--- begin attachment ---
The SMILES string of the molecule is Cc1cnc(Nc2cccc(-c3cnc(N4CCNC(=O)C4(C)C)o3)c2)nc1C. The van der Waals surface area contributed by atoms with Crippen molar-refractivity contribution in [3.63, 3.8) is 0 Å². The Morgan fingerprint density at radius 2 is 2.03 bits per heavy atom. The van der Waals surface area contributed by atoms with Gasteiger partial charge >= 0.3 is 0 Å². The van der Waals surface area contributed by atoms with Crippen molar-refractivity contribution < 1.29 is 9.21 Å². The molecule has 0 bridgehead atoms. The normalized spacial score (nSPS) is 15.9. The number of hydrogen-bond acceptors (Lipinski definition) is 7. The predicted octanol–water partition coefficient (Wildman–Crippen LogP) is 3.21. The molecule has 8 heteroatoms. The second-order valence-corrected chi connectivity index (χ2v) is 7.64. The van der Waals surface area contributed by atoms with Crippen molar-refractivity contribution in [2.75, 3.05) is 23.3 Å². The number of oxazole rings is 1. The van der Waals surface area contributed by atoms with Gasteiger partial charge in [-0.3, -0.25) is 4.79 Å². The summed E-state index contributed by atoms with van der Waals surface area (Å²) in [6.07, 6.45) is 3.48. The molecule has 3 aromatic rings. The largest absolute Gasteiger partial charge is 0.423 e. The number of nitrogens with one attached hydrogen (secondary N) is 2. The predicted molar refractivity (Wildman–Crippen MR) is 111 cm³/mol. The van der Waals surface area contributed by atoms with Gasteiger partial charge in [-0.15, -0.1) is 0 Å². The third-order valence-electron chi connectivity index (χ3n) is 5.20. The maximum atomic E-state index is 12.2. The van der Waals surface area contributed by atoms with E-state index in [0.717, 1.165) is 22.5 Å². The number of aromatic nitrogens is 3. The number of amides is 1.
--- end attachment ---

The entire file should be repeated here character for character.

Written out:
The SMILES string of the molecule is Cc1cnc(Nc2cccc(-c3cnc(N4CCNC(=O)C4(C)C)o3)c2)nc1C. The van der Waals surface area contributed by atoms with Crippen molar-refractivity contribution in [3.63, 3.8) is 0 Å². The Morgan fingerprint density at radius 2 is 2.03 bits per heavy atom. The van der Waals surface area contributed by atoms with Gasteiger partial charge >= 0.3 is 0 Å². The van der Waals surface area contributed by atoms with Crippen molar-refractivity contribution < 1.29 is 9.21 Å². The molecule has 0 bridgehead atoms. The normalized spacial score (nSPS) is 15.9. The number of hydrogen-bond acceptors (Lipinski definition) is 7. The predicted octanol–water partition coefficient (Wildman–Crippen LogP) is 3.21. The molecule has 8 heteroatoms. The second-order valence-corrected chi connectivity index (χ2v) is 7.64. The van der Waals surface area contributed by atoms with Crippen molar-refractivity contribution in [2.75, 3.05) is 23.3 Å². The number of oxazole rings is 1. The van der Waals surface area contributed by atoms with Gasteiger partial charge in [-0.3, -0.25) is 4.79 Å². The summed E-state index contributed by atoms with van der Waals surface area (Å²) in [6.07, 6.45) is 3.48. The molecule has 3 aromatic rings. The largest absolute Gasteiger partial charge is 0.423 e. The number of nitrogens with one attached hydrogen (secondary N) is 2. The predicted molar refractivity (Wildman–Crippen MR) is 111 cm³/mol. The van der Waals surface area contributed by atoms with Gasteiger partial charge in [-0.15, -0.1) is 0 Å². The third-order valence-electron chi connectivity index (χ3n) is 5.20. The maximum atomic E-state index is 12.2. The van der Waals surface area contributed by atoms with E-state index in [0.717, 1.165) is 22.5 Å². The number of aromatic nitrogens is 3. The number of amides is 1.